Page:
British commanders call for more troops to stave off Taliban victory

Senior British commanders are to warn ministers that unless thousands more troops are sent to Afghanistan the Taliban will win back control of the country.

They are recommending a rapid reduction in the 4,000 troops in Iraq so that more can go to Afghanistan. American and British commanders in Afghanistan want an Iraq-style surge “within months” to fend off a Taliban victory before next year’s presidential election there.

One senior officer said the Taliban were now operating in areas where they had not been since the allied invasion in 2001.

“Unless the West commits serious numbers of extra troops soon, we are looking at a Taliban victory,” another officer said.


British officers fear that having been accused of failing in Iraq, they will face a second defeat caused solely by the failure to provide sufficient troops.

They have already begun lobbying to persuade Gordon Brown to back the idea of a surge. The prime minister, however, is looking for a “peace dividend” from the Iraq withdrawal that would cut the £1.7 billion annual cost of the two operations.

Des Browne, the defence secretary, ordered his officials last week to deny that there were any plans to send more troops. Nato chiefs in Afghanistan, however, including General David McKiernan, the American commander, and his British deputy, Lieutenant-General Jonathon Riley, are “screaming out” for more troops, sources said.

They see the presidential election as a strategic “tipping point” and are concerned that worsening security will make it impossible to hold a meaningful vote. They are said to be backed by senior British officers in charge of planning Afghanistan operations, including Lieutenant-General Nick Houghton, chief of joint operations.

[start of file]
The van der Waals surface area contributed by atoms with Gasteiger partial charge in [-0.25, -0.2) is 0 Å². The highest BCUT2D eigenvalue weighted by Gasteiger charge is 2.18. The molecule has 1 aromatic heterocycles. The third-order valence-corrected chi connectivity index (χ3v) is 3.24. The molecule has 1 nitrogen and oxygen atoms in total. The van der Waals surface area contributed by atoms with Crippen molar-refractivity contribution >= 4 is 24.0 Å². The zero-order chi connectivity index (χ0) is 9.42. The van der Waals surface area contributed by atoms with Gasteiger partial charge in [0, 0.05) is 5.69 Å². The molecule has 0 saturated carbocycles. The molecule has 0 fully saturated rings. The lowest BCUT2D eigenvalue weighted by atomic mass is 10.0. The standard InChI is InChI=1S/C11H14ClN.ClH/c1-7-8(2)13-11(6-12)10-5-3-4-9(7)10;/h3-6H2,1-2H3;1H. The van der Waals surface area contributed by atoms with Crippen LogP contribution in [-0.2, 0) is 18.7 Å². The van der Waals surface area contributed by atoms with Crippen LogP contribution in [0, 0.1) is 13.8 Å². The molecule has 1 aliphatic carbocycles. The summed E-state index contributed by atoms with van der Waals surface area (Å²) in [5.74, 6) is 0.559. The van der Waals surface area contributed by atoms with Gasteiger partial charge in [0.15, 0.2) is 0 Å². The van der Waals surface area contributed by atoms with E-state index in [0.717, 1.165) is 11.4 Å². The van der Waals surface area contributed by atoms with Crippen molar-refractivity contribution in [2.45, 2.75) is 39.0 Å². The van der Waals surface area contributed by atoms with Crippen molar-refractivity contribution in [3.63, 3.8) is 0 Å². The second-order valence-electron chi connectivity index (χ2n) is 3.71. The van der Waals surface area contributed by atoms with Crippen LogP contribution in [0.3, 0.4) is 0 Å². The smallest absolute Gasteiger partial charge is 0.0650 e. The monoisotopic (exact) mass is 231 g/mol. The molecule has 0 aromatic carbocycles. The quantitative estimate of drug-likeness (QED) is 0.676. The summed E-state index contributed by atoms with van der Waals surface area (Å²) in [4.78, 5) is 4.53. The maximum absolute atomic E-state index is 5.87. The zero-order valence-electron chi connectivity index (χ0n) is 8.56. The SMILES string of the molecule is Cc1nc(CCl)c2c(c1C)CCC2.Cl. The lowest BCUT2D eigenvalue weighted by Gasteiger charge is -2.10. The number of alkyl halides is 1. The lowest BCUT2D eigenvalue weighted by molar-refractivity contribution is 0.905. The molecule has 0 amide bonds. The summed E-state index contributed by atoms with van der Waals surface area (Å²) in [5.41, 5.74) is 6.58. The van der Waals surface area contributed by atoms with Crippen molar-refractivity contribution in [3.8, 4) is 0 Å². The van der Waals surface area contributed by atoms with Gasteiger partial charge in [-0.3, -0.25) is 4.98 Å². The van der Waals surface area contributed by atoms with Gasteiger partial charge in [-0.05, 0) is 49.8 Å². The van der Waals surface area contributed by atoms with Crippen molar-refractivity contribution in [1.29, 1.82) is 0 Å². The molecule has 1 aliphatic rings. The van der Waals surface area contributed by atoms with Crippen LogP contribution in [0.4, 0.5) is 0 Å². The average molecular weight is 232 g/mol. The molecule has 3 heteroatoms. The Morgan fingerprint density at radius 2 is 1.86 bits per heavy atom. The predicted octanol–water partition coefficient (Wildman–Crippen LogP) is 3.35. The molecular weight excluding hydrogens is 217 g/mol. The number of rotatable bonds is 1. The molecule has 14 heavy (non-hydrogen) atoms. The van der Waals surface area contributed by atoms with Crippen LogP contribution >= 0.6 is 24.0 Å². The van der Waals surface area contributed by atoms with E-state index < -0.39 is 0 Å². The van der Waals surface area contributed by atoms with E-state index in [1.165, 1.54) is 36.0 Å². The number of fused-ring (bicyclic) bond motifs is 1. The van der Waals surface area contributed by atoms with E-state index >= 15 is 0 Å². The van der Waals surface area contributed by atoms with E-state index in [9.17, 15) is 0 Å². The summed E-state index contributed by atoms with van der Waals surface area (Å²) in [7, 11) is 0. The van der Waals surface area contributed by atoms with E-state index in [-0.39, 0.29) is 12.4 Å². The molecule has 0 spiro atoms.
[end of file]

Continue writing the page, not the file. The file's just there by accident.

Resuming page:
Browne insisted last week that he had always increased troop numbers when asked by commanders, pointing to a 230-man increase in June. Commanders say that is nowhere near enough.

One senior officer said: “We can beat them face to face; we just can’t be everywhere, and that has allowed them to gain ground.”

– Troops flying home from Iraq and Afghanistan face delays after it emerged that two of the RAF’s three Tristar C2 transport aircraft have to be taken out of service so that cracks in their wing flaps can be repaired. The Ministry of Defence insisted it can maintain an “air bridge” by civilian charter.

Comments:

I hope the democractic criminals of PPP and PML N withdraw their support for war on terror. Let US get sucked into a bitter war. Pakistan military has been betrayed by its allies in the west. Hope yo will enjoy Taliban supporter Nawaz Sharif back in power,

Ali, Islamabad, Pakistan

Why shouldn’t they win? It’s their country and the US/UK has no right to occupy it. Despite the West’s characterization of Afghan insurgents and crazed religious fanatics, they are nationalistic just like any other people, plus they believe themselves invincible because they defeated the Soviets.

Paul Wolf, Washington DC, USA

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